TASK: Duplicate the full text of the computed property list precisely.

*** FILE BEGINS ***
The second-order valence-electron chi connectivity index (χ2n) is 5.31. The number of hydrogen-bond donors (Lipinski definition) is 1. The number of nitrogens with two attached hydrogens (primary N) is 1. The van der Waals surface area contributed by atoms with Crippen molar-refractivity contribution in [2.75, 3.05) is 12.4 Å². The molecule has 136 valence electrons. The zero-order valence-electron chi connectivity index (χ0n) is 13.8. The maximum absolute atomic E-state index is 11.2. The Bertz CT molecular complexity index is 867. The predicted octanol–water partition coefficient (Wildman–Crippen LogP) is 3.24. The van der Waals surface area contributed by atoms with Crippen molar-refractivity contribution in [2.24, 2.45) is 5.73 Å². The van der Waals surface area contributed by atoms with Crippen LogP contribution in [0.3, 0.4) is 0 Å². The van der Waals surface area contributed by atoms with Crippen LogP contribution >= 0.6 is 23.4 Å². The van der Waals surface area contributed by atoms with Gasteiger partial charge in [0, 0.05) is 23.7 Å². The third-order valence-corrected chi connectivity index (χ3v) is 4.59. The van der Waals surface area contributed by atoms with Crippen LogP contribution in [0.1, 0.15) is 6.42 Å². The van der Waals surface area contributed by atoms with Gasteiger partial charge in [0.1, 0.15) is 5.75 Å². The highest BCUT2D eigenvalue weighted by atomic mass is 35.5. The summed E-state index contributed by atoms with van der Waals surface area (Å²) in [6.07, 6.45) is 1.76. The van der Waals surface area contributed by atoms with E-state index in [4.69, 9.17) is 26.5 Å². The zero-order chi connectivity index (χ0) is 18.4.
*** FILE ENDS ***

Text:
The second-order valence-electron chi connectivity index (χ2n) is 5.31. The number of hydrogen-bond donors (Lipinski definition) is 1. The number of nitrogens with two attached hydrogens (primary N) is 1. The van der Waals surface area contributed by atoms with Crippen molar-refractivity contribution in [2.75, 3.05) is 12.4 Å². The molecule has 136 valence electrons. The zero-order valence-electron chi connectivity index (χ0n) is 13.8. The maximum absolute atomic E-state index is 11.2. The Bertz CT molecular complexity index is 867. The predicted octanol–water partition coefficient (Wildman–Crippen LogP) is 3.24. The van der Waals surface area contributed by atoms with Crippen molar-refractivity contribution in [2.24, 2.45) is 5.73 Å². The van der Waals surface area contributed by atoms with Crippen LogP contribution in [0.3, 0.4) is 0 Å². The van der Waals surface area contributed by atoms with Crippen LogP contribution >= 0.6 is 23.4 Å². The van der Waals surface area contributed by atoms with Gasteiger partial charge in [0, 0.05) is 23.7 Å². The third-order valence-corrected chi connectivity index (χ3v) is 4.59. The van der Waals surface area contributed by atoms with Crippen LogP contribution in [0.1, 0.15) is 6.42 Å². The van der Waals surface area contributed by atoms with Gasteiger partial charge in [0.1, 0.15) is 5.75 Å². The highest BCUT2D eigenvalue weighted by atomic mass is 35.5. The summed E-state index contributed by atoms with van der Waals surface area (Å²) in [6.07, 6.45) is 1.76. The van der Waals surface area contributed by atoms with E-state index in [4.69, 9.17) is 26.5 Å². The zero-order chi connectivity index (χ0) is 18.4.